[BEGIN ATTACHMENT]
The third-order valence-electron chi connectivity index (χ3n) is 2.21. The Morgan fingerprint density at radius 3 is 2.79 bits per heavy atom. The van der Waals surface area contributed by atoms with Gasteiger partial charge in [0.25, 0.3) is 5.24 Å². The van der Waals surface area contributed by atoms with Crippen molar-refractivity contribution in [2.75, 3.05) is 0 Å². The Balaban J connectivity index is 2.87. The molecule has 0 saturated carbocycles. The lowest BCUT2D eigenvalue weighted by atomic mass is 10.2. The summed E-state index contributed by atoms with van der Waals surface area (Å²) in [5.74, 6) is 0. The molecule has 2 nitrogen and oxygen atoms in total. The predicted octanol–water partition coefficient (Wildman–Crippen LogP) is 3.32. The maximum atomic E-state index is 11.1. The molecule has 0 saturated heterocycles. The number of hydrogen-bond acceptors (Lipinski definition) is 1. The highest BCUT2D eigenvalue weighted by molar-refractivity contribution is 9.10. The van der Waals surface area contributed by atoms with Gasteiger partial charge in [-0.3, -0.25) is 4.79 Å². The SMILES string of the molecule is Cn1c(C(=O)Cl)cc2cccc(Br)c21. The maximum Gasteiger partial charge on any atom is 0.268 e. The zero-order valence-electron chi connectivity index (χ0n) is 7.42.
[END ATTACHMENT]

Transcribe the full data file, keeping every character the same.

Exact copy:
The third-order valence-electron chi connectivity index (χ3n) is 2.21. The Morgan fingerprint density at radius 3 is 2.79 bits per heavy atom. The van der Waals surface area contributed by atoms with Gasteiger partial charge in [0.25, 0.3) is 5.24 Å². The van der Waals surface area contributed by atoms with Crippen molar-refractivity contribution in [2.75, 3.05) is 0 Å². The Balaban J connectivity index is 2.87. The molecule has 0 saturated carbocycles. The lowest BCUT2D eigenvalue weighted by atomic mass is 10.2. The summed E-state index contributed by atoms with van der Waals surface area (Å²) in [5.74, 6) is 0. The molecule has 2 nitrogen and oxygen atoms in total. The predicted octanol–water partition coefficient (Wildman–Crippen LogP) is 3.32. The maximum atomic E-state index is 11.1. The molecule has 0 saturated heterocycles. The number of hydrogen-bond acceptors (Lipinski definition) is 1. The highest BCUT2D eigenvalue weighted by molar-refractivity contribution is 9.10. The van der Waals surface area contributed by atoms with Gasteiger partial charge in [-0.3, -0.25) is 4.79 Å². The SMILES string of the molecule is Cn1c(C(=O)Cl)cc2cccc(Br)c21. The maximum Gasteiger partial charge on any atom is 0.268 e. The zero-order valence-electron chi connectivity index (χ0n) is 7.42.